When confronted with pain of any kind we have choices to make. We can laugh or we can cry. We can moan and feel self-pity or we can communicate and reach out to help others through a similar set of circumstances. The old clock of life is still ticking at the same pace, 24 hours is still in each day and the earth still circles the sun. There are so many constants in the world to remind us of how reliable life can be we can’t really get too angry and bitter about change that comes to us. At least I choose not to. Most seeds you place into the ground sprout if you follow the rules and put them in fertile soil with water and sunshine available to them. Most critters, those with four feet and those with two, respond to love if it’s offered. These are some of the basic rules of life, like the Golden Rule we all learn as children. Change brings variables into those constants and with it the discomfiture of adjustment.
When life becomes askew, our world spins off its axis and huge change comes into our lives. I believe it is an opportunity to take a new path. It is not always easy to see what that purpose is but it is a wonderful opportunity to look for it and find out what that new road is, for you and for me. I have come to accept many new rules for life I never thought possible before I became ill. I’d like to share a few of them with you.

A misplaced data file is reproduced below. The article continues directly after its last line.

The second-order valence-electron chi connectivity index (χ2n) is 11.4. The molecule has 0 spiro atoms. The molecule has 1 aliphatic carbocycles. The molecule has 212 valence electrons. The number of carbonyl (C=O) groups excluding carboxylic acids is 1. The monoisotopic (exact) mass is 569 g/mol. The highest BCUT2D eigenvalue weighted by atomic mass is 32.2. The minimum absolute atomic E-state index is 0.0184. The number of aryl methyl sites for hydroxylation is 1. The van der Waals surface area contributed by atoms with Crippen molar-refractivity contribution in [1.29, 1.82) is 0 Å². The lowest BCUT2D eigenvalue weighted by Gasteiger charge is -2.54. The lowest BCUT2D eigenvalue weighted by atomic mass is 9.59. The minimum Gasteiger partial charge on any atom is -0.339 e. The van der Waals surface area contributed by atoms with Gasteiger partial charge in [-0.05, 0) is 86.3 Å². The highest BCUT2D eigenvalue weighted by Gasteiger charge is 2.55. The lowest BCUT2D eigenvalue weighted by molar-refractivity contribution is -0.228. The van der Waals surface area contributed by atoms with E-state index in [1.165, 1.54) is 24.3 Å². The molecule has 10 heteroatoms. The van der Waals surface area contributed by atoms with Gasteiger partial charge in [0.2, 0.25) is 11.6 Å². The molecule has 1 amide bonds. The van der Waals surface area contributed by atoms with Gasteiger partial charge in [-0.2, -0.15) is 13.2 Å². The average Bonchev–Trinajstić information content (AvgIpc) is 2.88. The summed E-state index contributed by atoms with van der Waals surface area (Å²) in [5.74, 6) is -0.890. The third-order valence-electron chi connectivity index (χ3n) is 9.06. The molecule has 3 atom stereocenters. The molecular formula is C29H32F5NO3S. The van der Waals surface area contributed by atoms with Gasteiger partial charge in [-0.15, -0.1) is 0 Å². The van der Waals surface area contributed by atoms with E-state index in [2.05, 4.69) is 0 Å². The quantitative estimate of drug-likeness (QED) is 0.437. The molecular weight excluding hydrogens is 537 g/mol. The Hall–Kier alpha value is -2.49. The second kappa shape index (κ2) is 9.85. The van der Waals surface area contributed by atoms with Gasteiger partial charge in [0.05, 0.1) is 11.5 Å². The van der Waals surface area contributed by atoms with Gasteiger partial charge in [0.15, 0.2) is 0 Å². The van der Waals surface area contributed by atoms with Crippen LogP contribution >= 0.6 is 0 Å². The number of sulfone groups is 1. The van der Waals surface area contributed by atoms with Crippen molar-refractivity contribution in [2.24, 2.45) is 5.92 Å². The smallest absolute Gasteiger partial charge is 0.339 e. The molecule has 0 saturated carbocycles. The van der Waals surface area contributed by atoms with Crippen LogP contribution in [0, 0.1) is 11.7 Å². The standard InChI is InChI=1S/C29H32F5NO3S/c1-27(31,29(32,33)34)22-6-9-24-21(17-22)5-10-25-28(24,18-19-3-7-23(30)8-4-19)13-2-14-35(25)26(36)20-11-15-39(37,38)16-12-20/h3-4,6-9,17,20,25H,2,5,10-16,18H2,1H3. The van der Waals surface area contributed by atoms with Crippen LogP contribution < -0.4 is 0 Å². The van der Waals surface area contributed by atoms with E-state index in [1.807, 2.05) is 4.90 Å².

LIFE CAN NEVER BE PLANNED, ONLY EXPECTED.
PLANS FOR LIFE SHOULD BE SKETCHED IN PENCIL; NOT INK.
IF YOU HAVE FAITH IN LIFE AND SAY “SHOW ME THE WAY”, YOU’D BETTER HANG ON, IT’S GONNA BE AN INTERESTING RIDE AS YOU GET WHAT YOU ASKED FOR.
EACH ONE OF US HAVE A TREASURE TROVE OF TALENTS LOCKED AWAY AND NEVER OPEN THAT TREASURE CHEST UNTIL WE ARE FORCED TO. FAITHFILLED EXPECTATION IS THE KEY.
WE EACH GET CAUGHT IN A GROOVE AND ONLY GET OUT OF IT WHEN WE ARE FORCED TO DO SO OR DIE.
WE CAN LEARN TO GIVE THANKS FOR HORRIBLE EVENTS IN OUR LIVES WHICH CHANGE OUR PATHS, WHEN WE UNDERSTAND WHERE THE NEW PATH HAS LED US.
HINDSIGHT ISN’T FOR REGRET; IT’S TO LEARN AND SEE THE PATH AHEAD MORE CLEARLY.
JUST AS GOD DESIGNED EACH SNOWFLAKE TO HAVE ITS OWN CONFIGURATION, HE LOVES THE ECCENTRIC INDIVIDUAL WHO KNOWS WHO THEY ARE, WHAT THEY LIKE, APART FROM THE CROWD.
WE NEVER USE ALL OF THE TALENTS WE HAVE. THERE ARE ALWAYS SOME IN OUR “SAVINGS ACCOUNT.” THERE IS ALWAYS A NEW TALENT TO DISCOVER IN ONE’S SELF. TRY IT, YOU DON’T HAVE TO BE BRILLIANT AT IT. THE FUN AND THE GROWTH IS IN THE DOING.
WE SHOULD NEVER BE AFRAID OF SOME NEW LIGHT WE FIND SHINING WITHIN US. IF THE CREATIVE THOUGHT IS THERE, AND IT IS A THOUGHT AND IDEA FOR GOOD, IT CAN HAPPEN; IN TIME, IN ITS OWN WAY AND IS ALWAYS AMAZING.